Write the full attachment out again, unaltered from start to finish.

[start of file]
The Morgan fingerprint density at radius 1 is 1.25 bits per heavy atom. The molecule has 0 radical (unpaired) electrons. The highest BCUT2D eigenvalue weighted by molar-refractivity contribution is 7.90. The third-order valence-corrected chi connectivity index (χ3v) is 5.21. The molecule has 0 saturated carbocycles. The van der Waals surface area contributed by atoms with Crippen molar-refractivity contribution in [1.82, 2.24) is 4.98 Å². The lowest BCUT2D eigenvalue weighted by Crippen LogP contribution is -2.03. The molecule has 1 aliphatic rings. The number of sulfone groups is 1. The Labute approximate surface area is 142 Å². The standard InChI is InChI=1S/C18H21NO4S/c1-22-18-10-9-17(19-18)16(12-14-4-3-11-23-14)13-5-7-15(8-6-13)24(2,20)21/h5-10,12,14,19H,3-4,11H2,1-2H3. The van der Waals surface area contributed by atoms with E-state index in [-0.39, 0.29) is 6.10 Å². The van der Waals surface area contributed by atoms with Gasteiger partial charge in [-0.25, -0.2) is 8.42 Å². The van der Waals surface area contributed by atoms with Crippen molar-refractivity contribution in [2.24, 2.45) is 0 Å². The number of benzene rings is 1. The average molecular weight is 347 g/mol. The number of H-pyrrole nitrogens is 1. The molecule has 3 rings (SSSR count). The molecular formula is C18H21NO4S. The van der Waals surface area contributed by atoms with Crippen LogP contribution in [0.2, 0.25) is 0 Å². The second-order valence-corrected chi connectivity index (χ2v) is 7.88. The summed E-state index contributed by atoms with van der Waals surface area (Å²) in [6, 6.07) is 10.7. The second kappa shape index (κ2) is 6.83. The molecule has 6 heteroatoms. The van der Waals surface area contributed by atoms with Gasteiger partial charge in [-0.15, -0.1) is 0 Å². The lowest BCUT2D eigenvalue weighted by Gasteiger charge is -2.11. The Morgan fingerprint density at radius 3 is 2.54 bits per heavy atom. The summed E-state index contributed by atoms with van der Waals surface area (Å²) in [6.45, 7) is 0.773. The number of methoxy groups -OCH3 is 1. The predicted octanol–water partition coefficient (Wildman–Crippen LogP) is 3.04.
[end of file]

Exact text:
The Morgan fingerprint density at radius 1 is 1.25 bits per heavy atom. The molecule has 0 radical (unpaired) electrons. The highest BCUT2D eigenvalue weighted by molar-refractivity contribution is 7.90. The third-order valence-corrected chi connectivity index (χ3v) is 5.21. The molecule has 0 saturated carbocycles. The van der Waals surface area contributed by atoms with Crippen molar-refractivity contribution in [1.82, 2.24) is 4.98 Å². The lowest BCUT2D eigenvalue weighted by Crippen LogP contribution is -2.03. The molecule has 1 aliphatic rings. The number of sulfone groups is 1. The Labute approximate surface area is 142 Å². The standard InChI is InChI=1S/C18H21NO4S/c1-22-18-10-9-17(19-18)16(12-14-4-3-11-23-14)13-5-7-15(8-6-13)24(2,20)21/h5-10,12,14,19H,3-4,11H2,1-2H3. The van der Waals surface area contributed by atoms with E-state index in [-0.39, 0.29) is 6.10 Å². The van der Waals surface area contributed by atoms with Gasteiger partial charge in [-0.25, -0.2) is 8.42 Å². The van der Waals surface area contributed by atoms with Crippen molar-refractivity contribution in [2.24, 2.45) is 0 Å². The number of benzene rings is 1. The average molecular weight is 347 g/mol. The number of H-pyrrole nitrogens is 1. The molecule has 3 rings (SSSR count). The molecular formula is C18H21NO4S. The van der Waals surface area contributed by atoms with Crippen LogP contribution in [0.2, 0.25) is 0 Å². The second-order valence-corrected chi connectivity index (χ2v) is 7.88. The summed E-state index contributed by atoms with van der Waals surface area (Å²) in [6, 6.07) is 10.7. The second kappa shape index (κ2) is 6.83. The molecule has 6 heteroatoms. The van der Waals surface area contributed by atoms with Gasteiger partial charge in [-0.15, -0.1) is 0 Å². The lowest BCUT2D eigenvalue weighted by Gasteiger charge is -2.11. The Morgan fingerprint density at radius 3 is 2.54 bits per heavy atom. The summed E-state index contributed by atoms with van der Waals surface area (Å²) in [6.45, 7) is 0.773. The number of methoxy groups -OCH3 is 1. The predicted octanol–water partition coefficient (Wildman–Crippen LogP) is 3.04.